Tuesday, February 8, 2011

"Inside the Painter's Studio"--the elite tell young artists secrets of making it

Photo by Stefan van Drake.
Book review-plus.

"Inside the Painter's Studio"
 By Joe Fig
Princeton Architectural Press, NY, NY (2010) US $35 ($16.49 on Amazon)

Vincent van Gogh is someone for whom we have great compassion and with whom, a sense of deep identity.

More so today as thousands of young and emerging artists struggle online and elsewhere for commercial recognition.

"And I must continue to follow the path I take now. If I do nothing, if I study nothing, if I cease searching, then, woe is me, I am lost. That is how I look at it - keep going, keep going come what may."
Vincent van Gogh, July 1880 in a letter to brother Theo.

Chuck Close, one of the 24 painters Fig interviewed using the same template of questions, opines: "Inspiration is for amateurs, the rest of us show up and get to work."

Fig lets his photos of the artists' studios and their own words create an authentic artistic impression of the painter, his or her methods, some tools and tricks of the trade, whether they prefer messy or clean studios, whether they stand or sit when working, listen to music while painting, what's their typical day, but at the end of Fig's template come the zingers, the questions many of us ponder.

And when should you go to grad school? Even, should you? Is it nothing more than a $60,000 rip-off?

Do you have a motto or creed as a painter? What advice can you give young artists? How do you best market yourself?

Avoid New York and LA or flock there and soak up the struggles and see art in the flesh? As you might expect, no answer is the same.

Including artist's bios, it's 239 pages offer an insightful and fun read. You learn bits that might help you in your own work or studio karma and get to snoop into other artists' studios, always intriguing.

On a more metaphysical plane there is the bruising reality very few painters work full-time and make a living at it. Fig only left his day job about two years ago, he said when interviewing Joe Fig, the last of his subjects.

All this started as a research project but when Fig compiled it, he monetized his work and I'm glad he did.

Fascinating that a number of these made painters advised young artists to cling with each other, support each other, gain energy from each other, much like van Gogh's longing for an artists' commune to compete with the Paris Salon, a dream never realized.

And don't go to grad school until you have worked five to seven years in a studio, your own or as an assistant, some advise.

"Just stick with your friends, make artwork that you like, and do what's easy for you. Find your bliss not by doing what looks like 'art,' but actually find your bliss by doing what's easy--what comes naturally," says Inka Essenhigh of New York's Lower Eastside.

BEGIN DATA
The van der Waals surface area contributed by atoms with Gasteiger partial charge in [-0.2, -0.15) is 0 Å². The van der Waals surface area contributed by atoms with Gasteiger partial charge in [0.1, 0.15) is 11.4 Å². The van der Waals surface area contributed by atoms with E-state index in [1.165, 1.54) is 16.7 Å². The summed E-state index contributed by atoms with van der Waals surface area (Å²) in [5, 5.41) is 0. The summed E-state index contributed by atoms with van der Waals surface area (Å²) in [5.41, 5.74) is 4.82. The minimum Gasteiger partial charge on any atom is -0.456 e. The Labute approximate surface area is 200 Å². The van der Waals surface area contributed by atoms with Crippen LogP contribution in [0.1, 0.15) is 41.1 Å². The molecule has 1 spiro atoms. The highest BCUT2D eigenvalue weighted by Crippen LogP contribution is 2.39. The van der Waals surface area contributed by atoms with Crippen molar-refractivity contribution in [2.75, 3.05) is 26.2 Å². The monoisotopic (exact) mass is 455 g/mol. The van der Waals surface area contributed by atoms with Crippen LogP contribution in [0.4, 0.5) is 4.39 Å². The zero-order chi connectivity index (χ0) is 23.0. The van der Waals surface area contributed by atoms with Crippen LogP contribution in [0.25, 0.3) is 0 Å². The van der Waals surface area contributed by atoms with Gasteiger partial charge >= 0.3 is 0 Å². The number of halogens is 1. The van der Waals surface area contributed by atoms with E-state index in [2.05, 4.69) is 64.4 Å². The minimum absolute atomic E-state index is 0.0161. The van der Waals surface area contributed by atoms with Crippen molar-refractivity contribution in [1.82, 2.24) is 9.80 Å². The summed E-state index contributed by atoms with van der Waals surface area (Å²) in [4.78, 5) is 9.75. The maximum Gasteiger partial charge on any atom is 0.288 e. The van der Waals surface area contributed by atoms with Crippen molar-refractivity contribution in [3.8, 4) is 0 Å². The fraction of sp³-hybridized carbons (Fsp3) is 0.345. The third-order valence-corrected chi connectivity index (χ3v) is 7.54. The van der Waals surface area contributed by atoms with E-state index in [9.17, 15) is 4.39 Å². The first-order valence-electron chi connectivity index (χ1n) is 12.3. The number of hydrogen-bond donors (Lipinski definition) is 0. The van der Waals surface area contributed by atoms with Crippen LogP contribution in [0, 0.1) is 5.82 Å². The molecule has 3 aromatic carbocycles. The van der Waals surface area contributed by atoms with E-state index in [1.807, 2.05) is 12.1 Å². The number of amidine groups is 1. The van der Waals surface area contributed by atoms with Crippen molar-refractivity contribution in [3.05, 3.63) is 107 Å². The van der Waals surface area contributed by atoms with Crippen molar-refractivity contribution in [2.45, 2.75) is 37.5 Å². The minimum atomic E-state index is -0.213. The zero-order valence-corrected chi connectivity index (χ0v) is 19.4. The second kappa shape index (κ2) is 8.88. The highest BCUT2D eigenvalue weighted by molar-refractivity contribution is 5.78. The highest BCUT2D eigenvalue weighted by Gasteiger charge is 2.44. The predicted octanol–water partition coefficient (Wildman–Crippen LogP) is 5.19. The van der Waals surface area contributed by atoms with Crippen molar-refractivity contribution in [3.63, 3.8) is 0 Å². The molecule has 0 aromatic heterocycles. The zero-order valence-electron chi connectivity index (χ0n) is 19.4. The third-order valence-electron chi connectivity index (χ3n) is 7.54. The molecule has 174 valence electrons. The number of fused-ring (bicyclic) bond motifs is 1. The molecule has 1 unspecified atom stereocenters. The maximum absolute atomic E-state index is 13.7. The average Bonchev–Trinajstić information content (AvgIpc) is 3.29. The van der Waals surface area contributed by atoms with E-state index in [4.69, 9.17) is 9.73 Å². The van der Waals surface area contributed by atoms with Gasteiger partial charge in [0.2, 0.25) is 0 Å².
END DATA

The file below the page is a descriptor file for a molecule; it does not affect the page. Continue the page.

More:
Eric Fischl and James Siena share Essenhigh's ethos and pathos.

Siena says: "Artists who emerge from that world of the unknowns into the world of the knowns generally are first very well known among other artists."

Be socialble, adds Steve Mumford of New York City. "...get out and meet your peers and meet the gallery people as much as possible."

The most common thread among these painters' advice is persistence, honesty to your own work and artistic energies and insights from artist colleagues- fresh eyes,  always changing and growing.

Other artists featured in Fig's book: Gregory Amenoff, Ross Bleckner, Will Cotton, Barnaby Furnas, April Gornik, Jane Hammond, Mary Heilmann, Bill Jensen, Ryan McGinness, Julie Mehretu, Malcolm Morley, Philip Pearlstein, Matthew Ritchie, Alexis Rockman, Dana Schutz, Amy Sillman, Joan Snyder, Billy Sullivan and Fred Tomaselli.

Van Gogh, brutally self-abusive as he was persistent, wrote brother Theo in 1885 about painters and some who fear a blank canvas:

"Their soul, their brains, are not there for the sake of the brush but the brush for the sake of their brains. Furthermore, it is the canvas which is frightened of the real painter, not the painter who is frightened of the canvas." 

Rock on and practice peace and love.

See ArtTraveler videos on YouTube and track the adventures of Dutch walkers Joost and Rob as they trek 1,000 km on their Via de la Plata pilgramage from Seville to Santiago de Compostelo.

Some studios like mine look like a disaster zone.
Stefan, the ArtTraveler(TM)


  1. very much enjoyed this post...i also concur with c. close

  2. Peace and Love....and inspiration is worth it's weight in GOLD!!! To be inspired...is a revelation of mind...spirit and being. Do not discount or disregard a process that ultimately leads to creative awareness!

  3. well, ok David...i would agree...i think the important point to take away is that waiting for inspiration is folly....often times just showing up and moving about the studio...getting started, will jump start inspiration...